In the usual cycle of life, they have children and settle down. These children are told stories of their parents coming ‘first in every class’ (debatable) and how important education is. These same children will grow up, seeing their parents work two or three jobs to keep the family afloat. Not to go on extravagant holidays to the Maldives or pay for a renovation, but simply to put food on the table and a warm roof over their children’s heads.
However, we are not our parents. Therefore, the question must be asked, do those whose parents and grandparents migrated to this godforsaken grey island, feel a pressure for us to choose degrees that lead to a ‘stable’ and ‘respected’ profession for the sake of carrying on their immigrant family dream, as opposed to choosing degrees that they genuinely find rewarding, that might be of a more creative nature?
Aforementioned child is now in the process of applying to university. They have seen their parents working hard, with high hopes for their children, who according to statistics, excelled in primary school. Taking into account the enormous debt of a university education and additional living costs, taking into consideration the fierce competition for vocational courses such as apprenticeships and how low initial wages are, what is the next course of action? For many, it is to pursue a degree and grow in a profession they enjoy. For others however, it is balancing the responsibility of your parents’ aspirations and expectations, with the discrimination faced by BME graduates in the job market, with wanting to leave university with as little debt as possible in order to live your best life.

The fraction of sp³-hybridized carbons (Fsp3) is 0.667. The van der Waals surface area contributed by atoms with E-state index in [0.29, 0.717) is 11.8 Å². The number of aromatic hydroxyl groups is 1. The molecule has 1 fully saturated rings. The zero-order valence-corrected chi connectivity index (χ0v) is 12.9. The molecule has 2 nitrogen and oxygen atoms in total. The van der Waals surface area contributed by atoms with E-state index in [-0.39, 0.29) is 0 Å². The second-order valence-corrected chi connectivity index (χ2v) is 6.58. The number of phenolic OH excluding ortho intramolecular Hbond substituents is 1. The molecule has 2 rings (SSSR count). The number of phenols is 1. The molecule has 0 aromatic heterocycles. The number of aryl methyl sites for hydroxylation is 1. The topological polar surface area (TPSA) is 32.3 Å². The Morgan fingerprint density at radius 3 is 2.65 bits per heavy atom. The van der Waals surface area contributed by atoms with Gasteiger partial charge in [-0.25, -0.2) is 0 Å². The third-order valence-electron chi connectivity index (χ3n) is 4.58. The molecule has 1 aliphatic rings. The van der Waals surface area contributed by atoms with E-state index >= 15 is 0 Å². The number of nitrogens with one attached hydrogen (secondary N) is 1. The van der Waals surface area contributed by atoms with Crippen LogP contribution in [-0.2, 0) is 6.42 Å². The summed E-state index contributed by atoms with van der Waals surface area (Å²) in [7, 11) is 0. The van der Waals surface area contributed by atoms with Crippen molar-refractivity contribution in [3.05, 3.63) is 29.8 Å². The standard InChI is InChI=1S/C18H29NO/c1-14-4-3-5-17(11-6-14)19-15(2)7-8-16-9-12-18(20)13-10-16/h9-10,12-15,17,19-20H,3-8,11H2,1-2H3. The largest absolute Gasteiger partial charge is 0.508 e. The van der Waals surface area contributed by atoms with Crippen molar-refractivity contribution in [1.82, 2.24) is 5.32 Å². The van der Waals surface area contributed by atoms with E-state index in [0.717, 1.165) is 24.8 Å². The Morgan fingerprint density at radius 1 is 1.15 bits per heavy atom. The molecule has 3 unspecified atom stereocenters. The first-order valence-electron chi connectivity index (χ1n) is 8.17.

This trilemma explains why many people feel a pressure whilst in university, adjusting to the academic rigour and independence of higher education with your parents’ expectations in your ears. What if you want to study English Literature, and become a lawyer after?
‘Do you think I came all the way to England, and worked three jobs, for you to study a language you already speak? English Literature? Are you going to become a teacher?’
These concerns, although misguided, are well meaning. After experiencing first-hand discrimination upon arrival, black parents and grandparents simply want the best for their children. The difficulty of being unemployed and black in modern-day Britain, in reliance of an ever-shrinking welfare state is something that everybody is trying to avoid, and the well-worn image of the starvin’ artiste is stamped in their minds, where an English degree is no good unless you want to be a part time poet. They don’t have the access to social media or the insight that we have today to see how feasible a successful career as a black creative really is today.
Although we are seeing so much more Black Excellence in the creative industries, there are so many more writers, designers, artists and teachers that the BME community has to offer. It is so important to let young adults feel free of any pressure or expectation from within and outside of the household, and to let them enjoy their own rewards and learn from their own mistakes.
By Rahel Aklilu